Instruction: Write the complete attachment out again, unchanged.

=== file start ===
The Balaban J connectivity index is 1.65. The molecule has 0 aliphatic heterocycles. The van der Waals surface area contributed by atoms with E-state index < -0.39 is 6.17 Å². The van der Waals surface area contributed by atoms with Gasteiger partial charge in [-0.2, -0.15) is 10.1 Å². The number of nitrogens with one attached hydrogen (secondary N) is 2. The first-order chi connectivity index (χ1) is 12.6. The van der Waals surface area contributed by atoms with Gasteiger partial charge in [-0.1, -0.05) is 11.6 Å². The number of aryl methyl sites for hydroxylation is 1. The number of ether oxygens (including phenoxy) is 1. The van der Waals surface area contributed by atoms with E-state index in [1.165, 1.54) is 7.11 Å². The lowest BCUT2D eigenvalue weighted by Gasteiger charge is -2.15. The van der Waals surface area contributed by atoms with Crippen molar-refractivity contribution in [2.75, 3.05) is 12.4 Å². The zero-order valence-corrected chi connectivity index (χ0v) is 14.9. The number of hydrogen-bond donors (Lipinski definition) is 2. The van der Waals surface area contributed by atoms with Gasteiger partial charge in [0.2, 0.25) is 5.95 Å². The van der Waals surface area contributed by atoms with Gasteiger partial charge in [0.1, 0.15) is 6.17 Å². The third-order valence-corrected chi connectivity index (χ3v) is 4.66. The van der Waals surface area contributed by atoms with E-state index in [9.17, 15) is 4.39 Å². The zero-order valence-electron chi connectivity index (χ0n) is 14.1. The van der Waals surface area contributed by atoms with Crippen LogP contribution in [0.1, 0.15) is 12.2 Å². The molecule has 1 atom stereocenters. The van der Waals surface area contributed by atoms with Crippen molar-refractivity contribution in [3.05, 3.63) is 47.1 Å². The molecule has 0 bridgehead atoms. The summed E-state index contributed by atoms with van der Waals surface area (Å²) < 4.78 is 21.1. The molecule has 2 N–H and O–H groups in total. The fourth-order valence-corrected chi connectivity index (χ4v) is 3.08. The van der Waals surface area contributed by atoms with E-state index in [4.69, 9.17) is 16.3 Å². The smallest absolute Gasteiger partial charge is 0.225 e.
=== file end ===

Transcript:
The Balaban J connectivity index is 1.65. The molecule has 0 aliphatic heterocycles. The van der Waals surface area contributed by atoms with E-state index < -0.39 is 6.17 Å². The van der Waals surface area contributed by atoms with Gasteiger partial charge in [-0.2, -0.15) is 10.1 Å². The number of nitrogens with one attached hydrogen (secondary N) is 2. The first-order chi connectivity index (χ1) is 12.6. The van der Waals surface area contributed by atoms with Gasteiger partial charge in [-0.1, -0.05) is 11.6 Å². The number of aryl methyl sites for hydroxylation is 1. The number of ether oxygens (including phenoxy) is 1. The van der Waals surface area contributed by atoms with E-state index in [1.165, 1.54) is 7.11 Å². The lowest BCUT2D eigenvalue weighted by Gasteiger charge is -2.15. The van der Waals surface area contributed by atoms with Crippen molar-refractivity contribution in [2.75, 3.05) is 12.4 Å². The zero-order valence-corrected chi connectivity index (χ0v) is 14.9. The number of hydrogen-bond donors (Lipinski definition) is 2. The van der Waals surface area contributed by atoms with Gasteiger partial charge in [0.2, 0.25) is 5.95 Å². The van der Waals surface area contributed by atoms with Gasteiger partial charge in [0.1, 0.15) is 6.17 Å². The third-order valence-corrected chi connectivity index (χ3v) is 4.66. The van der Waals surface area contributed by atoms with E-state index in [9.17, 15) is 4.39 Å². The zero-order valence-electron chi connectivity index (χ0n) is 14.1. The van der Waals surface area contributed by atoms with Crippen LogP contribution in [0.1, 0.15) is 12.2 Å². The molecule has 1 atom stereocenters. The van der Waals surface area contributed by atoms with Crippen molar-refractivity contribution in [3.05, 3.63) is 47.1 Å². The molecule has 0 bridgehead atoms. The summed E-state index contributed by atoms with van der Waals surface area (Å²) < 4.78 is 21.1. The molecule has 2 N–H and O–H groups in total. The fourth-order valence-corrected chi connectivity index (χ4v) is 3.08. The van der Waals surface area contributed by atoms with E-state index in [4.69, 9.17) is 16.3 Å². The smallest absolute Gasteiger partial charge is 0.225 e.